CHARLESTON, SC — Have you heard about the latest innovative funding model that will save journalism? Allow a group that wants more coverage of the fruits of its labor to pay for you to provide it.

That’s essentially how the News & Record, a paper in Greensboro, NC, and the third-largest daily in the Tar Heel State, is handling an arts group’s wishes to see more arts coverage in the local newspaper.

As N&R editor and publisher Jeff Gauger explained to readers, a nonprofit umbrella organization called ArtsGreensboro, which advocates for the arts and provides grants and other support to arts groups, will underwrite 70 stories—a mix of reviews, profiles, and news articles—about the local arts scene over the course of a year. A News & Record column by ArtsGreensboro CEO Thomas Philion is explicit about the point of the program: the group is putting up the money because news coverage does more than ads to “create interest,” “encourage us to attend certain events,” “drive ticket sales,” and support efforts “to raise awareness about the value and impact of the arts.” At the same time, the contract between the group and the paper stipulates that the News & Record “shall have complete independence and discretion” in the coverage. ArtsGreensboro will pay the paper $15,000, Gauger told me.

To which I say: Don’t sell yourself so cheap!

Obviously, newspapers around the country are in need of money and have had to cut back on coverage. This isn’t the first creative funding arrangement anyone’s come up with—it’s similar in some ways to other deals in public, nonprofit, and even commercial media. Still, it goes further than most.

And even in today’s climate, $15,000 for a daily in a city of 275,000 people isn’t that much money. It’s a figure the paper could probably generate by selling a few more display ads. And even if the paper can’t actually sell those ads, it’s not transformative money, and not the sort of funding that could save a publication from an existential crisis (not that the Warren Buffett-owned News & Record seems to be facing one). It’s a meaningful but relatively modest sum that will allow the paper to provide coverage that it hadn’t made a priority at a time of cutbacks and constriction.

Which might not be something worth risking your credibility on by venturing into ethically murky and unfamiliar funding models.

Back in March, I looked at another funding model that sounded some ethical alarms: support from City Hall for local papers. In one case, a Wisconsin suburb brought a community paper back to life with a direct public subsidy. The move was controversial and led to plenty of debate about journalism ethics, as it should. And the local town council is more likely to require journalistic scrutiny than an arts group.

But in that case, I think there’s a better argument that the subsidy was meaningful enough to warrant the credibility risk. If all goes well, City Hall will have saved that newspaper. (And in that case, after a year the paper will have to stand on its own as a commercial entity, without the public subsidy.)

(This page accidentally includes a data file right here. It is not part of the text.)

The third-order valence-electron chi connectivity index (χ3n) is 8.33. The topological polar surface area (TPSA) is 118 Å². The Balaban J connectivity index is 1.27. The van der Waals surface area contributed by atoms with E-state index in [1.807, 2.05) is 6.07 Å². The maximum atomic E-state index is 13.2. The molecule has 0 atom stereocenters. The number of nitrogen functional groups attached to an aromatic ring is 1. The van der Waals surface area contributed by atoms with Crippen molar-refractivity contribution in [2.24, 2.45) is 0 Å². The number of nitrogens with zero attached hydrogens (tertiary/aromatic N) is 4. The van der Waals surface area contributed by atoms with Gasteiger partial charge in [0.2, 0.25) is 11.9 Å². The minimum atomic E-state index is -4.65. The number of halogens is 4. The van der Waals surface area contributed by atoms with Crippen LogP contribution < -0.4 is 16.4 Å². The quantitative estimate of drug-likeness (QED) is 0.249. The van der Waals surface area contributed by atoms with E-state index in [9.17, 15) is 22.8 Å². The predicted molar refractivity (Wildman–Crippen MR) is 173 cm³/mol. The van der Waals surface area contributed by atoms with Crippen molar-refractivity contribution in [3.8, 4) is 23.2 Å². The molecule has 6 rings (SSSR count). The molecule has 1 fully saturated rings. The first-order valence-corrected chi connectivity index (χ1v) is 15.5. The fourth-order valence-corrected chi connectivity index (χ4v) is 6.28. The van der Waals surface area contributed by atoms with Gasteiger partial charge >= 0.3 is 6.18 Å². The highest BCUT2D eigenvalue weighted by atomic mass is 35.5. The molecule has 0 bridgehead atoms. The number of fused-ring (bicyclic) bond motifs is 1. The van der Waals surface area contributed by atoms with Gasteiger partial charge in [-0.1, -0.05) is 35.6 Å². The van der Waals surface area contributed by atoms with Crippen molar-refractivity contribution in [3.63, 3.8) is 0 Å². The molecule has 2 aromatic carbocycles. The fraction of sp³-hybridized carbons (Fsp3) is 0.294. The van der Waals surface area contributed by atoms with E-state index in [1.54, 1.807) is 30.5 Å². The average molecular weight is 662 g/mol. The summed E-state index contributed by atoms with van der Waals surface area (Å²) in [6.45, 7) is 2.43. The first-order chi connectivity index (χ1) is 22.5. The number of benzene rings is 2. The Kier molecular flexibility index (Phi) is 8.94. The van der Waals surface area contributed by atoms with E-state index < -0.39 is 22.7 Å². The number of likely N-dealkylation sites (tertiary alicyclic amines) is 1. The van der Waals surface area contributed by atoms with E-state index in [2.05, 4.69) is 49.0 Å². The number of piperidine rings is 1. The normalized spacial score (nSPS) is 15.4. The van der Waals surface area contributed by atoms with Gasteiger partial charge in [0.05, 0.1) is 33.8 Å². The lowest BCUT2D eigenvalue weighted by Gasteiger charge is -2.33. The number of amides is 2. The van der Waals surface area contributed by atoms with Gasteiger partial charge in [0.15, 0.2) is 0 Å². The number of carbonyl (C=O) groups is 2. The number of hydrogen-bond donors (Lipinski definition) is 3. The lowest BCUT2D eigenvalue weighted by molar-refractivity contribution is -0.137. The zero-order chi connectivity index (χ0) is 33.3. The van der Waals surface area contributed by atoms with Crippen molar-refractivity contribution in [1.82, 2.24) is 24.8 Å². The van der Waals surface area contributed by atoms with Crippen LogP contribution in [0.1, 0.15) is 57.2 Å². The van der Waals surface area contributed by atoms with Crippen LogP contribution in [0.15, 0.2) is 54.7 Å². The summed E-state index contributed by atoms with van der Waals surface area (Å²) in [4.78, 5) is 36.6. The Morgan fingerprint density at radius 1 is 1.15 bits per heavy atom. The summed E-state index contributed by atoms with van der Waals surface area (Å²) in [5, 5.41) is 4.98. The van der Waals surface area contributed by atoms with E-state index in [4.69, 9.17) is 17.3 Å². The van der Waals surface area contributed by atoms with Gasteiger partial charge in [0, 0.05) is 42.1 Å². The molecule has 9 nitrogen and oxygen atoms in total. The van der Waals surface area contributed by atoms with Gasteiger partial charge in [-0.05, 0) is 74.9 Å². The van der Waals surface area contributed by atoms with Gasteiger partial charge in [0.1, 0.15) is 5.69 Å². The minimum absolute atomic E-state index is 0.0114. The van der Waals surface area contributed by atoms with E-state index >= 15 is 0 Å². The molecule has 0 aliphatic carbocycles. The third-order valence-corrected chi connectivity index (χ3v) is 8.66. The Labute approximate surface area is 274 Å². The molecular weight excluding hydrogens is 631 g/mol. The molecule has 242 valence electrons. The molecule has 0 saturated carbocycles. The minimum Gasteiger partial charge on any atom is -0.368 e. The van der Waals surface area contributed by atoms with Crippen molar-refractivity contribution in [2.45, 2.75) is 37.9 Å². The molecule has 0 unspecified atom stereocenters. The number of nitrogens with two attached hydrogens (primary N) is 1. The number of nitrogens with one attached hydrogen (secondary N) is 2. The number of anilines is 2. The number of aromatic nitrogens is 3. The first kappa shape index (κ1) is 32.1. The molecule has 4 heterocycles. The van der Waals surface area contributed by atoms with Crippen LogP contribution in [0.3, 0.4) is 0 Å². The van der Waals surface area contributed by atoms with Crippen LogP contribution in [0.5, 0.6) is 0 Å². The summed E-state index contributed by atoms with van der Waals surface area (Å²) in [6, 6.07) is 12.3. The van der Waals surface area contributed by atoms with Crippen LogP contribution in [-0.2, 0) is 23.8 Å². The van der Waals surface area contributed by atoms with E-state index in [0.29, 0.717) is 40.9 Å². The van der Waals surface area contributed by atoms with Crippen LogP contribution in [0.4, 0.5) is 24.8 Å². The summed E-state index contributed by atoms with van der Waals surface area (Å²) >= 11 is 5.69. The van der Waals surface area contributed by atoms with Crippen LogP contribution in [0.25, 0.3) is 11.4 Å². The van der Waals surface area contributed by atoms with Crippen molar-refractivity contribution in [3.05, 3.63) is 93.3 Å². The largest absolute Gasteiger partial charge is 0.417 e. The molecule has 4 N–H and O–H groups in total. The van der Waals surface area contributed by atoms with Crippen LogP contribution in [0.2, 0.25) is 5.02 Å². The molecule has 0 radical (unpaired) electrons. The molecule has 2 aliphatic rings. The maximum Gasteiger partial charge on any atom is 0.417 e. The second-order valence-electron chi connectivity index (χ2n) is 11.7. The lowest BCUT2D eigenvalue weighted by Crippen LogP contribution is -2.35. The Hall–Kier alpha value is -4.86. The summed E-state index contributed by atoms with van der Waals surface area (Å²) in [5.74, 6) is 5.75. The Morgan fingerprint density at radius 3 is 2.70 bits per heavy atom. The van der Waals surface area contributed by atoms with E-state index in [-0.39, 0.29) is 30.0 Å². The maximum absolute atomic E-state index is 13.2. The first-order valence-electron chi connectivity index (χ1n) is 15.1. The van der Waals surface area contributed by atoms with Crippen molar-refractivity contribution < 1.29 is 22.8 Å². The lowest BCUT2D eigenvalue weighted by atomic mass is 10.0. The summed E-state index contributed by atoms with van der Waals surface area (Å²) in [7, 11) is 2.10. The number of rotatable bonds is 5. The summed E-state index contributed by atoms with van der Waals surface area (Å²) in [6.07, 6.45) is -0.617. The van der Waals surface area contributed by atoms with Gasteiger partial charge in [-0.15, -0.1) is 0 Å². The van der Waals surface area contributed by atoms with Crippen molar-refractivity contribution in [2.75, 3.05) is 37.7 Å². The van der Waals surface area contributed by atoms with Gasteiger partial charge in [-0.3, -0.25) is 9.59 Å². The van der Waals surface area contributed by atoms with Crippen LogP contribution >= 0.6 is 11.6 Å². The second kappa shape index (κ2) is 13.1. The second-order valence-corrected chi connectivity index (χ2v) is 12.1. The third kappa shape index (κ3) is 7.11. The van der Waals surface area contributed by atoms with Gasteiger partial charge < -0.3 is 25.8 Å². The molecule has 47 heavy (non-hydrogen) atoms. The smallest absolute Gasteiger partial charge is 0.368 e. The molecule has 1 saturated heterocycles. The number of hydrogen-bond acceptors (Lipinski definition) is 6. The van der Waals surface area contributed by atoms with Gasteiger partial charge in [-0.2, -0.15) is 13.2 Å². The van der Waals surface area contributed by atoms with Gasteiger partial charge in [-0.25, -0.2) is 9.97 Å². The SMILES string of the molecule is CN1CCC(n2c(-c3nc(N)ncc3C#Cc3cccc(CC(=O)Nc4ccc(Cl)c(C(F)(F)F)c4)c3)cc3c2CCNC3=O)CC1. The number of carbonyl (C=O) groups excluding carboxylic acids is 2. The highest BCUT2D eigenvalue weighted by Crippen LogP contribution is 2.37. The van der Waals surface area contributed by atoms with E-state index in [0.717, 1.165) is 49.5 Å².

A $15,000 check for a paper that’s not in distress to hire some freelancers to do a little more arts coverage, though? I’m not necessarily sold on the risk-reward ratio.

To be clear, my point isn’t that the News & Record should have held out for more money. Rather, the thinking is two-fold: First, as I’ll explore below, the details of the Greensboro deal really are more problematic than many of the situations to which it’s being compared, because there’s so little space between the source of funds and the subject of coverage.

Second, even in less problematic arrangements, nonprofit, foundation, and public funding for news coverage does come with its own set of ethical and editorial issues that must be navigated—issues that newspapers haven’t traditionally had to worry about, even if those lines have started to blur in recent years. Those issues can be addressed, just like commercial news outlets can develop ways to cover advertisers. But they do have to be thoughtfully addressed. In the context of an overhaul of a business model—a newspaper’s conversion to nonprofit status, or some sort of long-term hybrid model—it might be worth taking that on. But for ad hoc, supplemental coverage? It might be better to stick to the devil you know.

More than just the arts?

Locally, the arrangement in Greensboro has already drawn criticism—from competitors like Triad City Beat, an 19-week-old alt-weekly, and the N&R’s own former editor John Robinson, who now teaches journalism and runs a media blog. Both critiques raised the question of whether the deal is pay-to-play journalism. City Beat quoted from the Society of Professional Journalists’ code of ethics—“Distinguish news from advertising and shun hybrids that blur the lines between the two”—while Robinson quoted The Elements of Journalism—“Its practitioners must maintain an independence from those they cover.”

Corey Hutchins is CJR's Rocky Mountain correspondent based in Colorado. A former alt-weekly reporter in the Palmetto State, he was twice named journalist of the year in the weekly division by the SC Press Association. Hutchins worked on the State Integrity Investigation at the Center for Public Integrity and he has contributed to Slate, The Nation, The Texas Observer, and others. Follow him on Twitter @coreyhutchins or email him at